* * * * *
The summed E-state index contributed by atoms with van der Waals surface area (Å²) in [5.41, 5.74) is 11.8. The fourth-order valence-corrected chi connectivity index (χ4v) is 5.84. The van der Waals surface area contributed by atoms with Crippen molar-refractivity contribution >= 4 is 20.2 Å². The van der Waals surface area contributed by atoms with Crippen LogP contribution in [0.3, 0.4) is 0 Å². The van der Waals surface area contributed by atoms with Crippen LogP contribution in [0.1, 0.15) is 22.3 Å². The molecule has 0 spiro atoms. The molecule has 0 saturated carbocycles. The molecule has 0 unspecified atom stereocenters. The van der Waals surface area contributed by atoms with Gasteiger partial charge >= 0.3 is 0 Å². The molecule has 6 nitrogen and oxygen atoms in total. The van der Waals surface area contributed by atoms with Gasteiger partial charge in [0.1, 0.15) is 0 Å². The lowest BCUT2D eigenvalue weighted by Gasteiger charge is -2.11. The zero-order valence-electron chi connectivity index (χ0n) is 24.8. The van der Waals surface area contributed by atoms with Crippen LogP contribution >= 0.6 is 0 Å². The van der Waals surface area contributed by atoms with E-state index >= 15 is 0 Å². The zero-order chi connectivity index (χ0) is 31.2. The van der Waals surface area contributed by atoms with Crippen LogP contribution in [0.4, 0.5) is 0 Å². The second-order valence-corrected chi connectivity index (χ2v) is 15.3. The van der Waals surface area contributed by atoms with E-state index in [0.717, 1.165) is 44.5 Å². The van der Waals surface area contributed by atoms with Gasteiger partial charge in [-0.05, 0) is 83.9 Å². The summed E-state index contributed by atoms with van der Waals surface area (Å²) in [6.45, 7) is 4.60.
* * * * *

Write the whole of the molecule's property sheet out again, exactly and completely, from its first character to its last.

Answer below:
The summed E-state index contributed by atoms with van der Waals surface area (Å²) in [5.41, 5.74) is 11.8. The fourth-order valence-corrected chi connectivity index (χ4v) is 5.84. The van der Waals surface area contributed by atoms with Crippen molar-refractivity contribution >= 4 is 20.2 Å². The van der Waals surface area contributed by atoms with Crippen LogP contribution in [0.3, 0.4) is 0 Å². The van der Waals surface area contributed by atoms with Crippen LogP contribution in [0.1, 0.15) is 22.3 Å². The molecule has 0 spiro atoms. The molecule has 0 saturated carbocycles. The molecule has 0 unspecified atom stereocenters. The van der Waals surface area contributed by atoms with Gasteiger partial charge >= 0.3 is 0 Å². The molecule has 6 nitrogen and oxygen atoms in total. The van der Waals surface area contributed by atoms with Gasteiger partial charge in [0.1, 0.15) is 0 Å². The lowest BCUT2D eigenvalue weighted by Gasteiger charge is -2.11. The zero-order valence-electron chi connectivity index (χ0n) is 24.8. The van der Waals surface area contributed by atoms with Crippen LogP contribution >= 0.6 is 0 Å². The van der Waals surface area contributed by atoms with E-state index >= 15 is 0 Å². The zero-order chi connectivity index (χ0) is 31.2. The van der Waals surface area contributed by atoms with Crippen LogP contribution in [0.4, 0.5) is 0 Å². The second-order valence-corrected chi connectivity index (χ2v) is 15.3. The van der Waals surface area contributed by atoms with E-state index in [0.717, 1.165) is 44.5 Å². The van der Waals surface area contributed by atoms with Gasteiger partial charge in [-0.05, 0) is 83.9 Å². The summed E-state index contributed by atoms with van der Waals surface area (Å²) in [6.45, 7) is 4.60.